Now here is where things get really interesting. I went to an online archive of Roberts’ 1893 book for the last quote. And “… where they are” is where section 20 ends. However, if I go to the 1927 edition of “Outlines of Ecclesiastical History,” which I am holding in my hands, Roberts continues with this fascinating “conjecture”:
“But if it be granted that the chief fact about Intelligences is that they have power to add fact to fact and thus build up knowledge, and through knowledge have wisdom, and thus make progress; and if to such intelligence there is granted eternal life — immortality — then it is useless to postulate any limitations for them; for in the passing of even a few thousands of millions of years, even if progress be very slow — there will come a time when these intelligences — men and women of even the telestial glory — may become very acceptable characters, and very important personages.”
This is radical doctrine, and exciting to read. It brings Mormonism back to its most progressive roots. But, today, web searches include only the 1893 edition. Roberts’ speculation from 1927 is not there.
And since 1927, the idea of eternal progression toward exaltation has became a pariah. I came of age as a young Mormon in the 1970s and I recall more than one teacher telling classes that the idea that you could progress from any of the lower kingdoms to exaltation was damnable to consider. In fact, I recall teachers citing Bruce R. McConkie, who described the idea as one of the “Seven Deadly Heresies.” (here)
What is included in Roberts’ 1927 version was part of Mormonism’s move to more speculation of doctrine, more discussion. It was not to last, though. I have no idea of if the propensity to seeing the 1893 version of “Outlines …” online is due to disapproval of the 1927 edition, but I would not be surprised.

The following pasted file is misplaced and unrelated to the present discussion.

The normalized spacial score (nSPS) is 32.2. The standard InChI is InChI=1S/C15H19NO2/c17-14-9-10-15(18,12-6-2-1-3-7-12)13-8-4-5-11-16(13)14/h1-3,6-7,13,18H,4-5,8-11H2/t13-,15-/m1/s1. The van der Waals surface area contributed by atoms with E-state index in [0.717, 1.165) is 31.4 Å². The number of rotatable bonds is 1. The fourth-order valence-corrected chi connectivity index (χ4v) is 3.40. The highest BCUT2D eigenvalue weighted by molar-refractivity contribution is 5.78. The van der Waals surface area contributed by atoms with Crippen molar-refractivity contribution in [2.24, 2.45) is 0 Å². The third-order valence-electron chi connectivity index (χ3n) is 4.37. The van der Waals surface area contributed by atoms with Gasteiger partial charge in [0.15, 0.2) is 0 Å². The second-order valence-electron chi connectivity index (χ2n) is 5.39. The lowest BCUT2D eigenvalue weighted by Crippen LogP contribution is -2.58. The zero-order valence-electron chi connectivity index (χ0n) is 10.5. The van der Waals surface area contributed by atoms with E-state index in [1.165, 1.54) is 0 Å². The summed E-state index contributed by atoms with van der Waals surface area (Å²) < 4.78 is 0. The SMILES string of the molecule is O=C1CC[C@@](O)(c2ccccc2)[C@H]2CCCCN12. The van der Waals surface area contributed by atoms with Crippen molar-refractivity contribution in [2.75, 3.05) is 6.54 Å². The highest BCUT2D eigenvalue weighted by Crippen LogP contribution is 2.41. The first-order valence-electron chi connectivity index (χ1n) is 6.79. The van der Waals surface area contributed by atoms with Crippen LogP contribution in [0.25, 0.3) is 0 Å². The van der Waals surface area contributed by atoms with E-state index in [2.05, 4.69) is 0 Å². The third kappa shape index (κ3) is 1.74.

Today, if you go to the LDS apologetics group FARMS’ internal Wiki page on eternal progression between the three kingdoms, you get an odd non-answer that translated, more or less reads, there is no official church position on this, but it probably isn’t true.
Going back to Roberts’ book, section 7, page 408, of The Restoration of the Gospel,” he writes:
“Naturally the question arises why was the gospel preached to the spirits in prison who had once been disobedient if there were no means by which it could be applied to them for their salvation. We can scarcely suppose that Messiah would preach the gospel to them if it could do them no good. He did not go there to mock their sufferings or to add something to the torture of their damnation by explaining the beauties of that salvation now forever beyond their reach! Such a supposition would at once be revolting to reason, insulting to the justice of God, and utterly repugnant to the dictates of mercy!”
That part of Roberts’ teachings remains Mormon doctrine. It’s a reminder that the LDS belief that God does not have a “line” that divides all in a “heaven” and “hell” is still evidence of the faith’s exciting, progressive roots.
So, despite the JFS and BRM efforts to make progression within kingdoms a “sin” to speculate about, we Mormons do still wonder about these issues, and even discuss them among ourselves from time to time. (To read a fascinating article on Roberts’ and others debates within the LDS leadership over doctrine, go here).